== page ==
Set to be built in a public park on the South Side of Chicago, the $500 million, nineteen-acre, four-building "working center for citizenship" will include a 235-foot-high "museum tower," a two-story event space, an athletic center, a recording studio, and other amenities, but it will not have a research library or any of the former president's official presidential records. Instead, the Obama Foundation is planning to pay to digitize the roughly thirty million pages of unclassified paper records from the administration and make them available online, with the entire complex to be run by the foundation rather than the National Archives and Records Administration (NARA), the federal agency that administers the libraries and museums for all presidents going back to Herbert Hoover.
The plan has presidential scholars and historians concerned about future scholarship on the nation's forty-fourth president and his administration as well as implications for the presidential library system itself. Without a dedicated repository, they argue, materials and papers donated by family members, cabinet members, and aides — as well as pre-presidential and personal papers — could end up scattered among multiple locations, or even remain uncollected. And without help from specialized archivists, the promised digital democratization of the administration's papers could just as easily turn into a hard-to-navigate data dump.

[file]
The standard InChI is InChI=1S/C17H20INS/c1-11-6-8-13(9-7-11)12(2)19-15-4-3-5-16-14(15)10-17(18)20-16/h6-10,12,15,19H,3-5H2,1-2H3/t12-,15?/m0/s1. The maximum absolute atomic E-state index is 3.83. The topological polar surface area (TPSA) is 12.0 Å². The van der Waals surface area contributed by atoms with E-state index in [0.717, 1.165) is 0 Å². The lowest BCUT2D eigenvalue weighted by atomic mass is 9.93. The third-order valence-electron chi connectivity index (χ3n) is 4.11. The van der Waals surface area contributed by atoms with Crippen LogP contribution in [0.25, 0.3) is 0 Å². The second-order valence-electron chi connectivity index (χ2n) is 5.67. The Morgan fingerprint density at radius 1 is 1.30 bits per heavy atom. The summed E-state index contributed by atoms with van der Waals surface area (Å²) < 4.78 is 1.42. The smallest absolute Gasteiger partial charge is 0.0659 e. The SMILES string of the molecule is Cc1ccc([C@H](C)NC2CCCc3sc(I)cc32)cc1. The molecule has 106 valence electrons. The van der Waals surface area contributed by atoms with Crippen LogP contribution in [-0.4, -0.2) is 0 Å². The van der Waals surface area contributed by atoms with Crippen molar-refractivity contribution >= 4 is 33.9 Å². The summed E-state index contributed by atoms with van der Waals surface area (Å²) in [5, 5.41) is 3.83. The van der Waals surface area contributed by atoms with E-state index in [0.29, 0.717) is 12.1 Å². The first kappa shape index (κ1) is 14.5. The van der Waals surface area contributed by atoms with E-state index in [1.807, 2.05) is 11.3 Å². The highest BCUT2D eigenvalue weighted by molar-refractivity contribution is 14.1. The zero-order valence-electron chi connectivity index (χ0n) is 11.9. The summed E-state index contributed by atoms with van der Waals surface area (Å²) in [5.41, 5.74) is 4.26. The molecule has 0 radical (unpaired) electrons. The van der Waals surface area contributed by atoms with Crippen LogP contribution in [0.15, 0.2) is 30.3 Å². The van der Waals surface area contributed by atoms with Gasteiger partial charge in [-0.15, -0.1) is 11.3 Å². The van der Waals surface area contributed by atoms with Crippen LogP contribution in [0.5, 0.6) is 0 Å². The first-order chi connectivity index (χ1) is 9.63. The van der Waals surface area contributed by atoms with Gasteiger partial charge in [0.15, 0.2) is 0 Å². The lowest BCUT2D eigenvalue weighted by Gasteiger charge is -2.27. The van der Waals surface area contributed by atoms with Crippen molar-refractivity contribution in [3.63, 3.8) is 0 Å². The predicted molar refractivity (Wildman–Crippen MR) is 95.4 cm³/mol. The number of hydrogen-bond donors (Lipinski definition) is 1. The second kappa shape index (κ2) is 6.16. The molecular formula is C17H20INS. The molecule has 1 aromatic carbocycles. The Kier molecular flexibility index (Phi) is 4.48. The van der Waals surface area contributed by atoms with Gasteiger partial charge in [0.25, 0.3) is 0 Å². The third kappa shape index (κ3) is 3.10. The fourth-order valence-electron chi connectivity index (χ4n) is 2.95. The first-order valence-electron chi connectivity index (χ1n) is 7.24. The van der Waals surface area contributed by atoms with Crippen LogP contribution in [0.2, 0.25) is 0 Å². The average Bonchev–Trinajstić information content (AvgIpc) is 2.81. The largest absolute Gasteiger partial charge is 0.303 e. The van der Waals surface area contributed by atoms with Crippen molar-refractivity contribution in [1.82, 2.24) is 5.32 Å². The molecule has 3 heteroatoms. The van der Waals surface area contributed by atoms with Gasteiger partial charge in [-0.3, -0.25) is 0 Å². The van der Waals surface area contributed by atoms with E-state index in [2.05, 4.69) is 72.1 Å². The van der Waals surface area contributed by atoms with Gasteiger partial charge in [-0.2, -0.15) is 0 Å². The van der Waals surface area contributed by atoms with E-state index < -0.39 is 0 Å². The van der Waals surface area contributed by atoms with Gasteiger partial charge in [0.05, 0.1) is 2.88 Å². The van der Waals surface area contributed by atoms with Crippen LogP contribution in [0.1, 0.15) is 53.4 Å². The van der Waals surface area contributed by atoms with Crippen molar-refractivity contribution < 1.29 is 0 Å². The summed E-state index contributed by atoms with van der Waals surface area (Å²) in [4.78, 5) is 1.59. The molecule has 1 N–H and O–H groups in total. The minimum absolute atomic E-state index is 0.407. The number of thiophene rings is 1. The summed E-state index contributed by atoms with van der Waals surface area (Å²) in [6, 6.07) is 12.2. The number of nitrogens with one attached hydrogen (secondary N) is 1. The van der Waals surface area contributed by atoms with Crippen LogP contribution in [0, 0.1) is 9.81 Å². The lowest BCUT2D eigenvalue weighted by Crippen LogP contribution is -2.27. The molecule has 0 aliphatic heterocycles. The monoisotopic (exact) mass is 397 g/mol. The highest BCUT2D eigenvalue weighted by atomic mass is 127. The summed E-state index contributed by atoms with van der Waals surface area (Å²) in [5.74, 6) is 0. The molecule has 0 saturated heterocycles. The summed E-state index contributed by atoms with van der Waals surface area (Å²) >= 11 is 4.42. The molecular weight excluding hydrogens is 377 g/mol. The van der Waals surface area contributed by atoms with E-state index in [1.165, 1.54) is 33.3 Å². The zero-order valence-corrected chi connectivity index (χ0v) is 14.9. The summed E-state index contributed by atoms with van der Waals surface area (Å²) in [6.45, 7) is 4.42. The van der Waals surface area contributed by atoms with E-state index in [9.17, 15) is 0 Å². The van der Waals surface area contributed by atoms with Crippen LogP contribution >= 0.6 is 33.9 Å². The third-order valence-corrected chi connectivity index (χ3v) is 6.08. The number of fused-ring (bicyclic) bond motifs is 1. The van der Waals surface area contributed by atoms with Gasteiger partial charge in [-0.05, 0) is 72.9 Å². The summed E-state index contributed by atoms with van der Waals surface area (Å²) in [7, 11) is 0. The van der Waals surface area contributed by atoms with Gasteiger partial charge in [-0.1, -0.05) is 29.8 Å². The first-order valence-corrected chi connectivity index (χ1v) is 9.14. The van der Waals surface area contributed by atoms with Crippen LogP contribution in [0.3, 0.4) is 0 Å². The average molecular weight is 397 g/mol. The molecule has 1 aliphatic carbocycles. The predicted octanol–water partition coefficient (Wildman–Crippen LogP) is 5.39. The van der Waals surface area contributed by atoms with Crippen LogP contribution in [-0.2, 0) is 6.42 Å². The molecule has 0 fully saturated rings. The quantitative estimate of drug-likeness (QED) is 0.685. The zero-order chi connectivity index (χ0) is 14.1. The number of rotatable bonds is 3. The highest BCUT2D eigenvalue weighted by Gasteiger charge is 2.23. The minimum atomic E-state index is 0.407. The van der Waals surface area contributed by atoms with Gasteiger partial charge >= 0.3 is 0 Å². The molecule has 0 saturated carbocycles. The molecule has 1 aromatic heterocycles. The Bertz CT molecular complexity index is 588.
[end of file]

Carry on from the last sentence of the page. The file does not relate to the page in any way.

How and why the foundation decided to opt out of the current system remains unclear, but the idea is in keeping with the increasingly digital nature of the presidential "paper" trail, which, along with millions of pieces of paper, includes hundreds of millions of emails as well as Facebook and Instagram posts, tweets, and other digital records. Robbin Cohen, executive director of the Obama Foundation, told the Times that "financial requirements" — including a new law requiring that the foundation pay NARA 60 percent of the construction costs of its federally run portions as an endowment to cover future maintenance — were a factor; for previous presidential libraries, the figure was only 20 percent. But the logic of digitization also played a role; under National Archives policy, researchers are not given access to paper originals when electronic versions are available.
Ultimately, some in the presidential library system say, the move to a digital model is a necessary step into the future. And in response to an article critical of the foundation's decision, Meredith R. Evans, director of the Jimmy Carter Library and Museum in Atlanta, chimed in: "Let's give the digital a try, before giving in to dismay."